Pfizer and BioNTech submit data on vaccines for children ages 5 to 11

Washington – Pfizer and BioNTech announced Tuesday that they are providing the Food and Drug Administration with data that their coronavirus vaccine company says is safe and effective in children ages 5-11.

The companies say they will formally ask regulators in the coming weeks to approve pediatric doses of their vaccine in the US. Similar requests were made by European regulators in other countries.

The announcement comes as American schools emerge amid a brutal wave of the highly contagious version of Delta, bringing many parents one step closer to the prospect of a coronavirus vaccine for their children.

When asked Tuesday when the vaccine might be approved for children, Dr. Albert Boerla, CEO of Pfizer, said he didn’t want to be in front of regulators.

“It is inappropriate to comment on how long it took the FDA to review the data,” said Dr. Borla in a statement at the Atlantic Festival hosted by Atlantic magazine. “You have to spend as much time as you want.” He added that Halloween clearance, which some health officials may have suggested, “is a possibility and depends on the FDA”.

Just a week ago, Pfizer and BioNTech announced the positive results of their clinical study with more than 2,200 participants in this age group. The FDA said it would analyze the data as soon as possible. The best vaccine regulatory agency, Dr. Peter Marx recently said that, with the exception of “surprises”, approval could come “within weeks, months” after the company submitted the data.

The company announced last week that their low-dose vaccine has been shown to be safe and effective in children ages 5-11, giving hope to parents in the United States who worry that individual withdrawal training is putting children at risk. infection.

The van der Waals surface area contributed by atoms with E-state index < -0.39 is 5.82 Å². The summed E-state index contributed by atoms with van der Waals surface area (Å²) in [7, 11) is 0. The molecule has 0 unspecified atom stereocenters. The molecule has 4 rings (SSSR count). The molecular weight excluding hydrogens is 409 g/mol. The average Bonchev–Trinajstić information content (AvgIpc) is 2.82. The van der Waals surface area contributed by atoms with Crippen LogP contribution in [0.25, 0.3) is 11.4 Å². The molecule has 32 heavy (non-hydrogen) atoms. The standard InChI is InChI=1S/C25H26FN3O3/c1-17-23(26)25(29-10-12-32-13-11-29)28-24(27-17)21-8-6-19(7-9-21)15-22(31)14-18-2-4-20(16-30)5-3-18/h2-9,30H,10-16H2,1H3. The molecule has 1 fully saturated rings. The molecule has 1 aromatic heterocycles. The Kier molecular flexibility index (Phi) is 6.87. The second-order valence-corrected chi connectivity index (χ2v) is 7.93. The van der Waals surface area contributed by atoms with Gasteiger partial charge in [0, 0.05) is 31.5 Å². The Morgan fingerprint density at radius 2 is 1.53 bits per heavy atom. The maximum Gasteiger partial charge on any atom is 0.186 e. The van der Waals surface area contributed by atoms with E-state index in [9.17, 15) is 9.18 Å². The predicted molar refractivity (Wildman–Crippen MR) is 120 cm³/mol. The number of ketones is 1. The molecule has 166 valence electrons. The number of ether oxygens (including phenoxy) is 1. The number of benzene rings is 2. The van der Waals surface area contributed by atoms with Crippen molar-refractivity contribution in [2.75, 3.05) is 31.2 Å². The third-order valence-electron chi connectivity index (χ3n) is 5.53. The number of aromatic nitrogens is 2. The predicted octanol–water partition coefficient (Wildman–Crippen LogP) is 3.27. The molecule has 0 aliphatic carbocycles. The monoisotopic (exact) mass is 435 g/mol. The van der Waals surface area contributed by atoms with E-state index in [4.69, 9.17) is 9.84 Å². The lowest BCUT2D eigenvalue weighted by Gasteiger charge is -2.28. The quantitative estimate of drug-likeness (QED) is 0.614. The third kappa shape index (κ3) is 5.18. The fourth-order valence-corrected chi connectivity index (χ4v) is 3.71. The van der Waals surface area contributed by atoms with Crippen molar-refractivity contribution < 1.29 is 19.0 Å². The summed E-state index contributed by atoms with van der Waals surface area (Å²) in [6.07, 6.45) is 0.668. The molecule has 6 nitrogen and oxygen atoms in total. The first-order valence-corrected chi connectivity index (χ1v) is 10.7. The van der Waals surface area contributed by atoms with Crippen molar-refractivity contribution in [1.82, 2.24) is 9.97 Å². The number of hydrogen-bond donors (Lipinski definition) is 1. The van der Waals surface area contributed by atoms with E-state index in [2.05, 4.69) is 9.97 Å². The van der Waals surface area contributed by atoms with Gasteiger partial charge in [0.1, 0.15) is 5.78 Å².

About 28 million children ages 5-11 will be eligible for the vaccine in the United States, with more than 17 million ages 12-15 eligible for the vaccine as of May.

But it is not clear how many people in the youth group will be vaccinated. Vaccination of older children lags behind: only about 43 percent of children ages 12-15 in the United States are fully vaccinated, according to federal statistics, compared with 67 percent of adults.

While many are happy for their child to be vaccinated, polls show that some parents are against it. A study published last month by the Kaiser Family Foundation found that 26% of parents of children ages 5-11 would vaccinate their children “immediately” after agreeing to a dose for their age group, 40% said. That they “wait and see” how the vaccine works before doing so and 25 percent said they would not vaccinate their child at all.

Studies show that unvaccinated children infected with the coronavirus are not seriously ill, leading some parents to wonder whether the risks of the new vaccine outweigh the benefits.

And some vaccinated parents expressed concern about the relatively small scale of pediatric trials and the lack of data on the long-term safety of vaccination. Pfizer-BioEntech and Moderna vaccines have rarely been associated with myocarditis, an inflammation of the heart muscle, especially in young men. Concerns about these potential side effects can be reduced by the low doses prescribed to children receiving the Pfizer BioNTech vaccine.

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